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Leafleting Tips From A Street Team All-Star

street teamer leafletingpeta2 Youth Advisory Board member John happens to be one amazing activist for animals.

Not only does he leaflet every friggin’ day and help peta2 with feedback on possible missions and campaigns, he’s even started his own activist group with his friends! Sorry, allow us to take a step back from all that awesome for a second and catch our breath …

Around all his activism, John has been so kind as to share with us some of his advice for leafleting. Check out his tips below!

1. If you’re shy, force yourself to do it!
I used to be very shy and dreaded leafleting, but I found that if I forced myself to act exaggeratedly outgoing, the response from people was much better. After a while, it became natural, and I don’t even think about it anymore!

2. Keep it simple.
You don’t have to say anything complicated when leafleting. You could simply say, “Info to help animals?” or just “Info?” I usually say, “Info to help animals?” because most people love animals and want to help!

activist leafleting as a carrot3. Make eye contact and smile.
As someone is walking toward you while you’re leafleting, I find it helpful to make eye contact with the person and smile. This helps form a connection with the person, and it is harder for them to refuse the leaflet after you have displayed kindness to them. Once, I was leafleting in Chicago, and I smiled at a man and gave him a leaflet. We then proceeded to have a very good conversation about wonderful vegan food and how to stop cruelty to animals. He even took a stack of leaflets to hand out to his friends!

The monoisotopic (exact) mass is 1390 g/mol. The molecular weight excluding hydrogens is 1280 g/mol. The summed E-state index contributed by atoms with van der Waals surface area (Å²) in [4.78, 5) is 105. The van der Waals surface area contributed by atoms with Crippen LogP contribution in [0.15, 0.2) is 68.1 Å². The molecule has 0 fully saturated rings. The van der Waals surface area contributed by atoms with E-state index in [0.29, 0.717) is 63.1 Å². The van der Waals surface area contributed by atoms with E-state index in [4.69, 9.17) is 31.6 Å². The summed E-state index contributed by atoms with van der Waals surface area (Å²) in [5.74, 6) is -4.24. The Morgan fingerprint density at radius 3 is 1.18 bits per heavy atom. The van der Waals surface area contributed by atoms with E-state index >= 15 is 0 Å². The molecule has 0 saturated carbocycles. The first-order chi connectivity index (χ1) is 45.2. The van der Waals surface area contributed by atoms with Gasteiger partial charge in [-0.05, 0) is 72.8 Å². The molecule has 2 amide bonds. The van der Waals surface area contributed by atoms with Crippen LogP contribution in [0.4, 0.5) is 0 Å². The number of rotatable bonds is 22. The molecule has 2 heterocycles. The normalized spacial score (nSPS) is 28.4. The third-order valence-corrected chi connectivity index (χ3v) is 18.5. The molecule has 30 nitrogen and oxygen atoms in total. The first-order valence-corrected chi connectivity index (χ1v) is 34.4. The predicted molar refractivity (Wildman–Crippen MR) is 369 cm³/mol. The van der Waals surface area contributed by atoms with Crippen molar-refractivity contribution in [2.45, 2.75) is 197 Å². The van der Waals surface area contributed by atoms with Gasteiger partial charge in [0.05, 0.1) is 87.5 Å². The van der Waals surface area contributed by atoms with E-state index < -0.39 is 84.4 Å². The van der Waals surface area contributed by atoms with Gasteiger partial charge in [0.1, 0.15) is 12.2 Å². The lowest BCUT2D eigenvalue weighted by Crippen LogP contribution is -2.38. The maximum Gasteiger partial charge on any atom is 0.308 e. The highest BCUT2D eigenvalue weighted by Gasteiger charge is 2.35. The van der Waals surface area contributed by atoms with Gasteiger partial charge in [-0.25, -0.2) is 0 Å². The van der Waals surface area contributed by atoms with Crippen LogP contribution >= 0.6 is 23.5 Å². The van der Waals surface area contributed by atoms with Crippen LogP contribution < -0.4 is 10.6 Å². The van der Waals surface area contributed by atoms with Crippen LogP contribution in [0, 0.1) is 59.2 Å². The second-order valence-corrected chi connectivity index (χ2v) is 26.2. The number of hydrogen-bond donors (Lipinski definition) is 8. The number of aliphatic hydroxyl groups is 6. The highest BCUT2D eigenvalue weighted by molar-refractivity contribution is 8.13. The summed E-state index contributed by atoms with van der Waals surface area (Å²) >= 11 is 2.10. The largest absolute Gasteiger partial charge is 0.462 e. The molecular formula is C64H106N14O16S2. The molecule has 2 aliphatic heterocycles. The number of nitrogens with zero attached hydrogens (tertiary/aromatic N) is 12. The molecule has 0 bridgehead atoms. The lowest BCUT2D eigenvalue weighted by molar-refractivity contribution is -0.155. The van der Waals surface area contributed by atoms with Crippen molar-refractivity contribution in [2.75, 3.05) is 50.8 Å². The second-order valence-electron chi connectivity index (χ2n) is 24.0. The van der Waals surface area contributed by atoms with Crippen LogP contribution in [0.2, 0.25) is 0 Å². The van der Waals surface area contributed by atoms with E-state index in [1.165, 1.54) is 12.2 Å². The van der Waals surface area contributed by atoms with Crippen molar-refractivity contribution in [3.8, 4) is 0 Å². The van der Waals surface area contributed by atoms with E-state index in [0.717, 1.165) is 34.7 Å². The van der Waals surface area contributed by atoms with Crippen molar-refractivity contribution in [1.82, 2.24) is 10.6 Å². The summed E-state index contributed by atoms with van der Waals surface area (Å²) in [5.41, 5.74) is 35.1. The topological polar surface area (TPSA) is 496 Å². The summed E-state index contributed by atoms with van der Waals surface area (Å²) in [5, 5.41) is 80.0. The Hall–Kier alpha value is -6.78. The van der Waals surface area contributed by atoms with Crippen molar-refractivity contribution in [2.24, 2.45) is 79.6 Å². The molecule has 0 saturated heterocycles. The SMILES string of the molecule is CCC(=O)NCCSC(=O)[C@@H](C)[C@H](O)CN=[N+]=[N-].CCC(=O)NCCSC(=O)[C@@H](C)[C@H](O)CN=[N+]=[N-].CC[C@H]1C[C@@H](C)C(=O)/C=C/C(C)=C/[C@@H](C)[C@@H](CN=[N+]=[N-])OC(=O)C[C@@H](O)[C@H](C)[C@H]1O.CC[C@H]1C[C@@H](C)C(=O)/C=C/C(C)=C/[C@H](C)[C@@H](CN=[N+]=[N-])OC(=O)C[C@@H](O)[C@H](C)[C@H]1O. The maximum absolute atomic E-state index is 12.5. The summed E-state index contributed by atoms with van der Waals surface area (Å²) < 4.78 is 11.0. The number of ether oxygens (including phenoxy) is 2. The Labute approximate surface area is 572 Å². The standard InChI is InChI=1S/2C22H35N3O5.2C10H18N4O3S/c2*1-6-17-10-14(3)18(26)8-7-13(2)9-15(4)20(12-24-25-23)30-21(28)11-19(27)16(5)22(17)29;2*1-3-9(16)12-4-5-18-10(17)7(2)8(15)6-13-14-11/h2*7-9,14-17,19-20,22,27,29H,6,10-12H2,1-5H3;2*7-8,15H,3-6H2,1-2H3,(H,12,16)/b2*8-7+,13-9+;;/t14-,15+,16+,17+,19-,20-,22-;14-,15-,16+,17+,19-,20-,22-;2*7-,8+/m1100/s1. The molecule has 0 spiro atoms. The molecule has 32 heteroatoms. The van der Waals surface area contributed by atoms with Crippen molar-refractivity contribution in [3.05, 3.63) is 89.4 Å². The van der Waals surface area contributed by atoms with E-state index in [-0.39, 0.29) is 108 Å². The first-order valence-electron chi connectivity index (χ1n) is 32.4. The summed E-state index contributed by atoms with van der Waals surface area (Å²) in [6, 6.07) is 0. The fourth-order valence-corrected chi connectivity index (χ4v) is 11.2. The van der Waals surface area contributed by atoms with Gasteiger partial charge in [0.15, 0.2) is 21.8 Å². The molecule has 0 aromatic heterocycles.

4. Relate to people.
If someone says something to you like, “I love meat; I could never give it up,” instead of responding with, “You are awful! Animals are murdered for you!” you could say, “I thought the same thing, but then I found out that there are so many delicious cruelty-free versions of all the foods I love!”

Many people view vegans and vegetarians as weird and extreme, so by relating to them and making yourself seem more like them, they view veganism as a more reachable goal.

5. Always be nice to people.
If someone makes a rude comment, never be rude back. Remember: At one point, you probably ate meat, dairy products, and eggs without giving it a second thought. Consider that when you ate those things, you wouldn’t have wanted someone to be rude to you.

We don’t want people thinking that all vegans are angry people because that probably won’t make them want to go vegan.  Also, keep in mind that when people make rude comments, it’s often because they feel uncomfortable with what they are doing. Oftentimes, people who make these remarks are the closest to changing!

street teamer leafleting

These are super useful. Thanks, John! After reading all these awesome tips, we suddenly have the urge to get out and speak up for animals—how ’bout you?

All you have to do is e-mail us at peta2@peta2.com for materials, and we can send some to you for FREE. So get on it! :)